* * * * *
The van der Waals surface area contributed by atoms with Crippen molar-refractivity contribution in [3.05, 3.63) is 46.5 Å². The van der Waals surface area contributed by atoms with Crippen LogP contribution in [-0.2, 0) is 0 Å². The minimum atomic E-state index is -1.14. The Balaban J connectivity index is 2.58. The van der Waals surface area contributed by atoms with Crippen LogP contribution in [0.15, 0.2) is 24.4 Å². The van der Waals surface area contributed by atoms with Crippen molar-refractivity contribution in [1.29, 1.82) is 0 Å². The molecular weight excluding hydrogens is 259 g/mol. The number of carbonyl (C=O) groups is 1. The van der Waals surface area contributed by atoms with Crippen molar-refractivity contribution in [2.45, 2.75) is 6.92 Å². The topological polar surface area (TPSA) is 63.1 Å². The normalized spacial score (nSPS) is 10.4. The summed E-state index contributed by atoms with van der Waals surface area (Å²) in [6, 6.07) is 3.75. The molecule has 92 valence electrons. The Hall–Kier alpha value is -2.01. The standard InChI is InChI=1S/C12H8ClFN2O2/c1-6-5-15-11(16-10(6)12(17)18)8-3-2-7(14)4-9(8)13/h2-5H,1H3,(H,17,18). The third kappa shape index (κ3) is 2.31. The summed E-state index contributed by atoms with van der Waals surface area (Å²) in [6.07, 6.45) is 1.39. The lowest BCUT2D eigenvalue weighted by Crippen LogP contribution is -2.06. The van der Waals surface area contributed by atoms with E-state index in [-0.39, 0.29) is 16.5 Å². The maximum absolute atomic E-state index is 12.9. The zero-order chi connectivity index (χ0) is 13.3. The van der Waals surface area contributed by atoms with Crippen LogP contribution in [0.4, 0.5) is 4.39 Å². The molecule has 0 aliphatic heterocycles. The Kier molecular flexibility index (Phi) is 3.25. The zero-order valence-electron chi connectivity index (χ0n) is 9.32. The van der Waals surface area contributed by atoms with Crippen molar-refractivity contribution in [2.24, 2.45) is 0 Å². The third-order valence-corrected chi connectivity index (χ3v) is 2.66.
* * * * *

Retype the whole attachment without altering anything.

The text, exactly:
The van der Waals surface area contributed by atoms with Crippen molar-refractivity contribution in [3.05, 3.63) is 46.5 Å². The van der Waals surface area contributed by atoms with Crippen LogP contribution in [-0.2, 0) is 0 Å². The minimum atomic E-state index is -1.14. The Balaban J connectivity index is 2.58. The van der Waals surface area contributed by atoms with Crippen LogP contribution in [0.15, 0.2) is 24.4 Å². The van der Waals surface area contributed by atoms with Crippen molar-refractivity contribution in [1.29, 1.82) is 0 Å². The molecular weight excluding hydrogens is 259 g/mol. The number of carbonyl (C=O) groups is 1. The van der Waals surface area contributed by atoms with Crippen molar-refractivity contribution in [2.45, 2.75) is 6.92 Å². The topological polar surface area (TPSA) is 63.1 Å². The normalized spacial score (nSPS) is 10.4. The summed E-state index contributed by atoms with van der Waals surface area (Å²) in [6, 6.07) is 3.75. The molecule has 92 valence electrons. The Hall–Kier alpha value is -2.01. The standard InChI is InChI=1S/C12H8ClFN2O2/c1-6-5-15-11(16-10(6)12(17)18)8-3-2-7(14)4-9(8)13/h2-5H,1H3,(H,17,18). The third kappa shape index (κ3) is 2.31. The summed E-state index contributed by atoms with van der Waals surface area (Å²) in [6.07, 6.45) is 1.39. The lowest BCUT2D eigenvalue weighted by Crippen LogP contribution is -2.06. The van der Waals surface area contributed by atoms with E-state index in [-0.39, 0.29) is 16.5 Å². The maximum absolute atomic E-state index is 12.9. The zero-order chi connectivity index (χ0) is 13.3. The van der Waals surface area contributed by atoms with Crippen LogP contribution in [0.4, 0.5) is 4.39 Å². The molecule has 0 aliphatic heterocycles. The Kier molecular flexibility index (Phi) is 3.25. The zero-order valence-electron chi connectivity index (χ0n) is 9.32. The van der Waals surface area contributed by atoms with Crippen molar-refractivity contribution in [2.24, 2.45) is 0 Å². The third-order valence-corrected chi connectivity index (χ3v) is 2.66.